Growth inhibition of cultured smooth muscle cells by corrosion products of 316 L stainless steel wire

Chun Che Shih, Chun Ming Shih, Yuh Lien Chen, Yea Yang Su, Jeng Shong Shih, Ching Fai Kwok, Shing Jong Lin

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54 Citations (Scopus)


The potential cytotoxicity on vascular smooth muscle cells of corrosion products from 316 L stainless steel, one of most popular biomaterials of intravascular stents, has not been highlighted. In this investigation, 316 L stainless steel wires were corroded in Dulbecco's modified eagle's medium with applied constant electrochemical breakdown voltage, and the supernatant and precipitates of corrosion products were prepared as culture media. The effects of different concentrations of corrosion products on the growth of rat aortic smooth muscle cells were conducted with the [ 3H]-thymidine uptake test and cell cycle sorter. Both the supernatant and precipitates of corrosion products were toxic to the primary culture of smooth muscle cells. The growth inhibition was correlated well with the increased nickel ions in the corrosion products when nickel concentration was above 11.7 ppm. The corrosion products also changed cell morphology and induced cell necrosis. The cell growth inhibition occurred at the G0/G1 to S transition phase. Similar to our recent study of nitinol stent wire, the present investigation also demonstrated the cytotoxicity of corrosion products of 316 L stainless steel stent wire on smooth muscle cells, which might affect the poststenting vascular response.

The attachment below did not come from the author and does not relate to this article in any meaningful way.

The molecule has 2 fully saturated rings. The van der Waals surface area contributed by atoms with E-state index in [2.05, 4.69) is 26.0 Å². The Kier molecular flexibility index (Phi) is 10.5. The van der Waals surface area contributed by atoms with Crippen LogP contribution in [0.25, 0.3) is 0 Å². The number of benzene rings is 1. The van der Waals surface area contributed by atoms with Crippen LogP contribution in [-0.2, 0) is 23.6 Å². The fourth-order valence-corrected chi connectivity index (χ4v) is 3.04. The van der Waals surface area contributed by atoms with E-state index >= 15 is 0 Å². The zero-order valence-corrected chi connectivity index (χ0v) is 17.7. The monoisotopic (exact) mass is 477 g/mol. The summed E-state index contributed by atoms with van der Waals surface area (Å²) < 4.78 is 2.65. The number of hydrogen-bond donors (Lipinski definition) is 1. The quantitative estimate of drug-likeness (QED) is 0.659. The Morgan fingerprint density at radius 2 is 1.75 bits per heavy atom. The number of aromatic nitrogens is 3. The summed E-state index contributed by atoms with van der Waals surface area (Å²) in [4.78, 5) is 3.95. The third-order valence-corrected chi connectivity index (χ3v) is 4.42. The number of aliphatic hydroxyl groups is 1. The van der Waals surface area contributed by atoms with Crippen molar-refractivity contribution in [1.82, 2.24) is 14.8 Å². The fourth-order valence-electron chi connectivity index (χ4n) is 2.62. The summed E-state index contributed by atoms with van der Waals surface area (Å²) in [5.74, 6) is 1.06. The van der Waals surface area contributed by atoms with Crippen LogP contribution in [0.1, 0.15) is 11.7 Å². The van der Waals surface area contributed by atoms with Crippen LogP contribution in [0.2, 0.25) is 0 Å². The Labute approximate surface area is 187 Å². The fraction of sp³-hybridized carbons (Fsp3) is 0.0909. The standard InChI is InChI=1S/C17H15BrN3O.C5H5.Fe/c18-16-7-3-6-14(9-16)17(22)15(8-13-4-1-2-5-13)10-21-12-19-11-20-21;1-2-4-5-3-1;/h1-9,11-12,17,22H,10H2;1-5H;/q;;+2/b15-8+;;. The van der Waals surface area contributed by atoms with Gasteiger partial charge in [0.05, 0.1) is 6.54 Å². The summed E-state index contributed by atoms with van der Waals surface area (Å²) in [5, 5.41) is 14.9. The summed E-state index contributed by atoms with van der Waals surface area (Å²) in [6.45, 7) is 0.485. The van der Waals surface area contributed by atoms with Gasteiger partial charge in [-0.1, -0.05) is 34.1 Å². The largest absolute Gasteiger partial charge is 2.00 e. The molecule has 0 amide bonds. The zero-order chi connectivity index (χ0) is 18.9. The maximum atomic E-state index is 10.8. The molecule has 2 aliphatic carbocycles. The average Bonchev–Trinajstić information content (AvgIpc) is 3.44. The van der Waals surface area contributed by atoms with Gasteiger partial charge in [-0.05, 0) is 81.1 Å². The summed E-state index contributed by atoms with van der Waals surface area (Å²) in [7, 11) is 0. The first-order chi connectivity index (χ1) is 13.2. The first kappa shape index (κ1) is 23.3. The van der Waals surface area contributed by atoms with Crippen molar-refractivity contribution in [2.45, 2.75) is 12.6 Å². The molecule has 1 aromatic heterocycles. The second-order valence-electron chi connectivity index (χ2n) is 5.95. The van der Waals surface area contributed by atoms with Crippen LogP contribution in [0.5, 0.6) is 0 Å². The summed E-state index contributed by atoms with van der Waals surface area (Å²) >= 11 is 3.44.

Original languageEnglish
Pages (from-to)200-207
Number of pages8
JournalJournal of Biomedical Materials Research
Issue number2
Publication statusPublished - 2001
Externally publishedYes



  • 316 L stainless steel
  • Corrosion
  • Cytotoxicity
  • Nickel
  • Smooth muscle cell

ASJC Scopus subject areas

  • Biomedical Engineering
  • Biomaterials

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